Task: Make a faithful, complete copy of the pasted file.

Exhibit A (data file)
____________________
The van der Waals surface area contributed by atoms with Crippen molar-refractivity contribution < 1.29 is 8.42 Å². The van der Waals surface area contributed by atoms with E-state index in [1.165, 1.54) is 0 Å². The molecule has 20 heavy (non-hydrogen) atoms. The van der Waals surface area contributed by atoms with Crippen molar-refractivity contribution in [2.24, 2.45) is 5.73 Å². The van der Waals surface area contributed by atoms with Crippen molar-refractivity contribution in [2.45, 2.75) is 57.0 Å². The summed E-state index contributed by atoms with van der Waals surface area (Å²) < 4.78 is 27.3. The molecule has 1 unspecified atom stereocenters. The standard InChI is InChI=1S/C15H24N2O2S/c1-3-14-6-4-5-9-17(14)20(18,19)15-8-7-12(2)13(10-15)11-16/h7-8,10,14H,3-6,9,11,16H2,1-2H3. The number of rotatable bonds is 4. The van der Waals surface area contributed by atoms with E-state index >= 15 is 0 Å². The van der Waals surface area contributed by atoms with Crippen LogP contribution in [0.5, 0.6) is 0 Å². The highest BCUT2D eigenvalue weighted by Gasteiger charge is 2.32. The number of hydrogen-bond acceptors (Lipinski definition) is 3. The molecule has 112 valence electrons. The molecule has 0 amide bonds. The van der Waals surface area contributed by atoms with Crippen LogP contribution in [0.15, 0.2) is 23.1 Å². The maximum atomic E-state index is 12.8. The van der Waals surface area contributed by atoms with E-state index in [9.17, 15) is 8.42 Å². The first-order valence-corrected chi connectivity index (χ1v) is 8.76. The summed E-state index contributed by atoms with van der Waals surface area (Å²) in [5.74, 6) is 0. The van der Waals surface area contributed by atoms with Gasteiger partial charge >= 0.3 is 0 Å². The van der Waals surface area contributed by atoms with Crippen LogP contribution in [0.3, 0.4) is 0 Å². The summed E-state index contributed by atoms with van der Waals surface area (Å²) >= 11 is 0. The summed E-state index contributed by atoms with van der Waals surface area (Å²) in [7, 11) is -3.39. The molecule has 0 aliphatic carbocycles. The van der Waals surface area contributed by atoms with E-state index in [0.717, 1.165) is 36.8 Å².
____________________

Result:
The van der Waals surface area contributed by atoms with Crippen molar-refractivity contribution < 1.29 is 8.42 Å². The van der Waals surface area contributed by atoms with E-state index in [1.165, 1.54) is 0 Å². The molecule has 20 heavy (non-hydrogen) atoms. The van der Waals surface area contributed by atoms with Crippen molar-refractivity contribution in [2.24, 2.45) is 5.73 Å². The van der Waals surface area contributed by atoms with Crippen molar-refractivity contribution in [2.45, 2.75) is 57.0 Å². The summed E-state index contributed by atoms with van der Waals surface area (Å²) < 4.78 is 27.3. The molecule has 1 unspecified atom stereocenters. The standard InChI is InChI=1S/C15H24N2O2S/c1-3-14-6-4-5-9-17(14)20(18,19)15-8-7-12(2)13(10-15)11-16/h7-8,10,14H,3-6,9,11,16H2,1-2H3. The number of rotatable bonds is 4. The van der Waals surface area contributed by atoms with E-state index >= 15 is 0 Å². The van der Waals surface area contributed by atoms with Crippen LogP contribution in [0.5, 0.6) is 0 Å². The highest BCUT2D eigenvalue weighted by Gasteiger charge is 2.32. The number of hydrogen-bond acceptors (Lipinski definition) is 3. The molecule has 112 valence electrons. The molecule has 0 amide bonds. The van der Waals surface area contributed by atoms with Crippen LogP contribution in [0.15, 0.2) is 23.1 Å². The maximum atomic E-state index is 12.8. The van der Waals surface area contributed by atoms with E-state index in [9.17, 15) is 8.42 Å². The first-order valence-corrected chi connectivity index (χ1v) is 8.76. The summed E-state index contributed by atoms with van der Waals surface area (Å²) in [5.74, 6) is 0. The van der Waals surface area contributed by atoms with Gasteiger partial charge >= 0.3 is 0 Å². The van der Waals surface area contributed by atoms with Crippen LogP contribution in [0.3, 0.4) is 0 Å². The summed E-state index contributed by atoms with van der Waals surface area (Å²) >= 11 is 0. The summed E-state index contributed by atoms with van der Waals surface area (Å²) in [7, 11) is -3.39. The molecule has 0 aliphatic carbocycles. The van der Waals surface area contributed by atoms with E-state index in [0.717, 1.165) is 36.8 Å².